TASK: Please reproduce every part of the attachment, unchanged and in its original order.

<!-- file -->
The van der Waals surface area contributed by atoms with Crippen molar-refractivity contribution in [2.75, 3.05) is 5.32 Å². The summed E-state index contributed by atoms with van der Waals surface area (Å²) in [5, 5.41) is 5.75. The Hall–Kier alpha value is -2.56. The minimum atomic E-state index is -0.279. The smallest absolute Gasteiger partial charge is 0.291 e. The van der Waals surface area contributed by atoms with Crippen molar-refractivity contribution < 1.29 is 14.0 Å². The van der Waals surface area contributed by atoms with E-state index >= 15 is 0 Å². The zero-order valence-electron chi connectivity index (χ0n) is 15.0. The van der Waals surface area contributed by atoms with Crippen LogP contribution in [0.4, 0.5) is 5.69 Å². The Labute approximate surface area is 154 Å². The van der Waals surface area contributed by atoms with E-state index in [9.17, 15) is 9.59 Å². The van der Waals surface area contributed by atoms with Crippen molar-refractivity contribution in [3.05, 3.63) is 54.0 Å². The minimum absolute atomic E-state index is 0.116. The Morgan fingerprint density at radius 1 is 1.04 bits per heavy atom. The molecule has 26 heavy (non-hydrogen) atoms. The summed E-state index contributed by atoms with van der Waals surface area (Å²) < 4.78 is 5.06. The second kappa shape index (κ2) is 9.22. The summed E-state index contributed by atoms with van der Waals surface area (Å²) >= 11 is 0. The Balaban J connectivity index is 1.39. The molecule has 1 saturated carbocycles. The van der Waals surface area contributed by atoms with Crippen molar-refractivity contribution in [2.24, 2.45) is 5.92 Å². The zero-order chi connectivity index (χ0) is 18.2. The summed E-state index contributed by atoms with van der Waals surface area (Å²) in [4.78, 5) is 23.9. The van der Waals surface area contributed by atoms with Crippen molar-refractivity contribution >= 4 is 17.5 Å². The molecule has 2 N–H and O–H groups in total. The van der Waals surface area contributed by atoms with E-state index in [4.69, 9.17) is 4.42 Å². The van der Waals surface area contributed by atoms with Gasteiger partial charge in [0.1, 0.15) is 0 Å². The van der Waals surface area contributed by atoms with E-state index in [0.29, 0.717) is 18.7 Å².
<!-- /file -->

The van der Waals surface area contributed by atoms with Crippen molar-refractivity contribution in [2.75, 3.05) is 5.32 Å². The summed E-state index contributed by atoms with van der Waals surface area (Å²) in [5, 5.41) is 5.75. The Hall–Kier alpha value is -2.56. The minimum atomic E-state index is -0.279. The smallest absolute Gasteiger partial charge is 0.291 e. The van der Waals surface area contributed by atoms with Crippen molar-refractivity contribution < 1.29 is 14.0 Å². The van der Waals surface area contributed by atoms with E-state index >= 15 is 0 Å². The zero-order valence-electron chi connectivity index (χ0n) is 15.0. The van der Waals surface area contributed by atoms with Crippen LogP contribution in [0.4, 0.5) is 5.69 Å². The Labute approximate surface area is 154 Å². The van der Waals surface area contributed by atoms with E-state index in [9.17, 15) is 9.59 Å². The van der Waals surface area contributed by atoms with Crippen molar-refractivity contribution in [3.05, 3.63) is 54.0 Å². The minimum absolute atomic E-state index is 0.116. The Morgan fingerprint density at radius 1 is 1.04 bits per heavy atom. The molecule has 26 heavy (non-hydrogen) atoms. The summed E-state index contributed by atoms with van der Waals surface area (Å²) < 4.78 is 5.06. The second kappa shape index (κ2) is 9.22. The summed E-state index contributed by atoms with van der Waals surface area (Å²) >= 11 is 0. The Balaban J connectivity index is 1.39. The molecule has 1 saturated carbocycles. The van der Waals surface area contributed by atoms with Crippen molar-refractivity contribution in [2.24, 2.45) is 5.92 Å². The zero-order chi connectivity index (χ0) is 18.2. The summed E-state index contributed by atoms with van der Waals surface area (Å²) in [4.78, 5) is 23.9. The van der Waals surface area contributed by atoms with Crippen molar-refractivity contribution >= 4 is 17.5 Å². The molecule has 2 N–H and O–H groups in total. The van der Waals surface area contributed by atoms with E-state index in [4.69, 9.17) is 4.42 Å². The van der Waals surface area contributed by atoms with Gasteiger partial charge in [0.1, 0.15) is 0 Å². The van der Waals surface area contributed by atoms with E-state index in [0.29, 0.717) is 18.7 Å².